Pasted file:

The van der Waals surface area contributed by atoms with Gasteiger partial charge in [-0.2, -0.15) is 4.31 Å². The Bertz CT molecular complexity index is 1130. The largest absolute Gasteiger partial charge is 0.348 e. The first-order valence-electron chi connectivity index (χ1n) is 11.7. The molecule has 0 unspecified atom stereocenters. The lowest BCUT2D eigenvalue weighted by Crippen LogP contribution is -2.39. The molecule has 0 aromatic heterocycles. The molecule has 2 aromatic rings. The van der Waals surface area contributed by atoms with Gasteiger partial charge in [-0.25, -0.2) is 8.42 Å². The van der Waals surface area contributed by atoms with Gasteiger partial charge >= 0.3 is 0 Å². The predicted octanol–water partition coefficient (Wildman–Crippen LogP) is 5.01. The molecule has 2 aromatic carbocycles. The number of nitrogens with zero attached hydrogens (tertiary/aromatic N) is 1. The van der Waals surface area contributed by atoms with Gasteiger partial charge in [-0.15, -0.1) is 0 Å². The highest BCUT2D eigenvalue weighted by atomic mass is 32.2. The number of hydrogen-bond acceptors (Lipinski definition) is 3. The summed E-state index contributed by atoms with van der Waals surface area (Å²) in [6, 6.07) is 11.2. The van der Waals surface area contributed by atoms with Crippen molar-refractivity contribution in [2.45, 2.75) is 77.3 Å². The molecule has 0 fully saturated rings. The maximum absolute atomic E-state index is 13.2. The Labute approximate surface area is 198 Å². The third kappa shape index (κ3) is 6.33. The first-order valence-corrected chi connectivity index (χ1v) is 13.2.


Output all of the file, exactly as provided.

The van der Waals surface area contributed by atoms with Gasteiger partial charge in [-0.2, -0.15) is 4.31 Å². The Bertz CT molecular complexity index is 1130. The largest absolute Gasteiger partial charge is 0.348 e. The first-order valence-electron chi connectivity index (χ1n) is 11.7. The molecule has 0 unspecified atom stereocenters. The lowest BCUT2D eigenvalue weighted by Crippen LogP contribution is -2.39. The molecule has 0 aromatic heterocycles. The molecule has 2 aromatic rings. The van der Waals surface area contributed by atoms with Gasteiger partial charge in [-0.25, -0.2) is 8.42 Å². The van der Waals surface area contributed by atoms with Gasteiger partial charge >= 0.3 is 0 Å². The predicted octanol–water partition coefficient (Wildman–Crippen LogP) is 5.01. The molecule has 2 aromatic carbocycles. The number of nitrogens with zero attached hydrogens (tertiary/aromatic N) is 1. The van der Waals surface area contributed by atoms with Gasteiger partial charge in [-0.15, -0.1) is 0 Å². The highest BCUT2D eigenvalue weighted by atomic mass is 32.2. The number of hydrogen-bond acceptors (Lipinski definition) is 3. The summed E-state index contributed by atoms with van der Waals surface area (Å²) in [6, 6.07) is 11.2. The van der Waals surface area contributed by atoms with Crippen molar-refractivity contribution in [2.45, 2.75) is 77.3 Å². The molecule has 0 fully saturated rings. The maximum absolute atomic E-state index is 13.2. The Labute approximate surface area is 198 Å². The third kappa shape index (κ3) is 6.33. The first-order valence-corrected chi connectivity index (χ1v) is 13.2.